Dissertation Week

in univerCity

While I have talked about matters tangential and peripheral to my dissertation on this blog, I have never actually talked about “it”. The dissertation itself. Antara’s comment reminded me that I have never actually incorporated my research into this blog. It is hard to say why.
In one aspect, a dissertation becomes an extremely personal entity that I cringe discussing with people. I assume they would find it boring or filled with minutiae and arcane expositions of the “cool!” thing discovered in the bookstacks yesterday. Of course, god is in the details.
I envisioned this space not just as working out my ideas but putting them into practice and see if they hold scrutiny. In that regard, I am missing a great opportunity to have comments about my various theories and themes from my audience. So I have made a decision.

Next week, will be Dissertation Week here at CM. I will post various bits and pieces of my dissertation. I urge my readers who are in the academy, writing, researching their dissertations or major papers to have at least one post on their material next week. If possible, show us the nitty-gritty; some source selection or some analysis of the secondary literature. If you do participate, please share your link with me.

To set it off, here is a blurb from my dissertation proposal last year:

My dissertation examines various narratives of Muhammad b. Qasimís conquest and their echoes and ripples in medieval histories as well as modern incarnations. I am interested in exploring the ways in which these narratives of conquest and submission were constructed and transmitted.

There are three distinct periods of historical output that I look at: the medieval perso-Islamic milieu, the British colonial period and the nationalist discourse of the State of Pakistan. Within these many retellings, I trace the emergence of a myth and hagiography of Muhammad b. Qasim. The goal of this study is to analyze these histories within their specific cultural and intellectual contexts; to highlight the political framework and to view their transformation in the popular imagination or collective memory of Islam in South Asia.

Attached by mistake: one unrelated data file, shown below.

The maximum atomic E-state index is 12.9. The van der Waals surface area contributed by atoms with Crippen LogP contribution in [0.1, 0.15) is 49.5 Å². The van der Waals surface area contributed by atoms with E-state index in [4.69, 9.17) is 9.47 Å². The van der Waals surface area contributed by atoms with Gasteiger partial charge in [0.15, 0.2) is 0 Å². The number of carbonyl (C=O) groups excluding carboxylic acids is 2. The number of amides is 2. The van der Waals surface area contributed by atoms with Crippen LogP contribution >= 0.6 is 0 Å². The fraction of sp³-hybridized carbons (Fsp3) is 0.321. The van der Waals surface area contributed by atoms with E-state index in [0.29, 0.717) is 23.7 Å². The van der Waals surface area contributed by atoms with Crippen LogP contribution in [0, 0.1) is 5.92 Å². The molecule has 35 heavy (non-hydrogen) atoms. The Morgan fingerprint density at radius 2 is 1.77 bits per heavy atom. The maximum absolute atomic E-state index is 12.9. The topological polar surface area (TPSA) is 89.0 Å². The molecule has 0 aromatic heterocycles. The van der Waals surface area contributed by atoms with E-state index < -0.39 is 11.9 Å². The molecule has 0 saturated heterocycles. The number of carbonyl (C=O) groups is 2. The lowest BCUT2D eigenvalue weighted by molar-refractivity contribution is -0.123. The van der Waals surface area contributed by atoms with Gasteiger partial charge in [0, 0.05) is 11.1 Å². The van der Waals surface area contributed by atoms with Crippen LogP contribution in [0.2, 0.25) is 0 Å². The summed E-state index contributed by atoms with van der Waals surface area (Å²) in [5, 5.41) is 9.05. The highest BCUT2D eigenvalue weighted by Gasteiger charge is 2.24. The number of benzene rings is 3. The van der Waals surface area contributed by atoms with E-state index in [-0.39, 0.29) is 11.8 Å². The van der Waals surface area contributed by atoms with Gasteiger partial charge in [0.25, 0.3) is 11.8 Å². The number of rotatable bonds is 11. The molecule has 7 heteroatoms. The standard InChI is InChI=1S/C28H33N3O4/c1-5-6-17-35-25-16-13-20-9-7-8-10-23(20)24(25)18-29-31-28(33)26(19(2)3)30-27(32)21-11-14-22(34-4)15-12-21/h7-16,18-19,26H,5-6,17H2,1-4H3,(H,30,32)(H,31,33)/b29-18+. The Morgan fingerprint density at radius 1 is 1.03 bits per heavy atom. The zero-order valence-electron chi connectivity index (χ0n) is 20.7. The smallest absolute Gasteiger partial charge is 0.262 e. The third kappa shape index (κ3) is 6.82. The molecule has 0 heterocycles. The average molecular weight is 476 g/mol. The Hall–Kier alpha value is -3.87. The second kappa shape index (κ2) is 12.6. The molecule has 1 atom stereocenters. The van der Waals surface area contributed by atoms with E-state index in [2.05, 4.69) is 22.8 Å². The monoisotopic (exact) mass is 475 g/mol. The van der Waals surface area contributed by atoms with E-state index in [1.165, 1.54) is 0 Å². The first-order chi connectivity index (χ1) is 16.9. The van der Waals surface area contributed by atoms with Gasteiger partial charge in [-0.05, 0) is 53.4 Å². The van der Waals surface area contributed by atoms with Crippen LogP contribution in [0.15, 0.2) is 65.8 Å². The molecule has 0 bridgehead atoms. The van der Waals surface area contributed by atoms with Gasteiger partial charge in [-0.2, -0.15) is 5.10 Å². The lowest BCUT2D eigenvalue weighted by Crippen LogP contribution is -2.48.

In essence, the narrative of Muhammad b. Qasim has been used in three distinct modes of interpretation:
ï As a template for teaching good governance (Mirror for Princes) in medieval India.
ï As an exemplar of Muslim colonial intervention in British India.
ï As a foundational myth and a tool in the program of citizenship in Pakistan.

Analyzing these historical narratives within their specific textual and cultural histories allows us to understand the nature of the Indian communities in which they were produced and the conditions in which they were √¨read√Æ √± the particular demands that influenced a particular depiction of this Muslim conquest of India. My aim is not to rescue or construct a “historical” Muhammad b. Qasim but to question the social functions served by his memory and history. The questions I ask revolve around the production of these histories and their effects. What indeed should be the agenda of a history that deals with the origins of Islam in India? What role does such a history play in the √¨present√Æ within which it is created? Is this re-imagining of the past, even, a particularly modern deceit? It is my hope that by unraveling, exploring and investigating both the medieval historiography and the modern, popular depictions of this conquest, this project will illuminate the ways in which the cultural and political contexts necessitated changes in the myth of Muhammad b. Qasim over the course of centuries.

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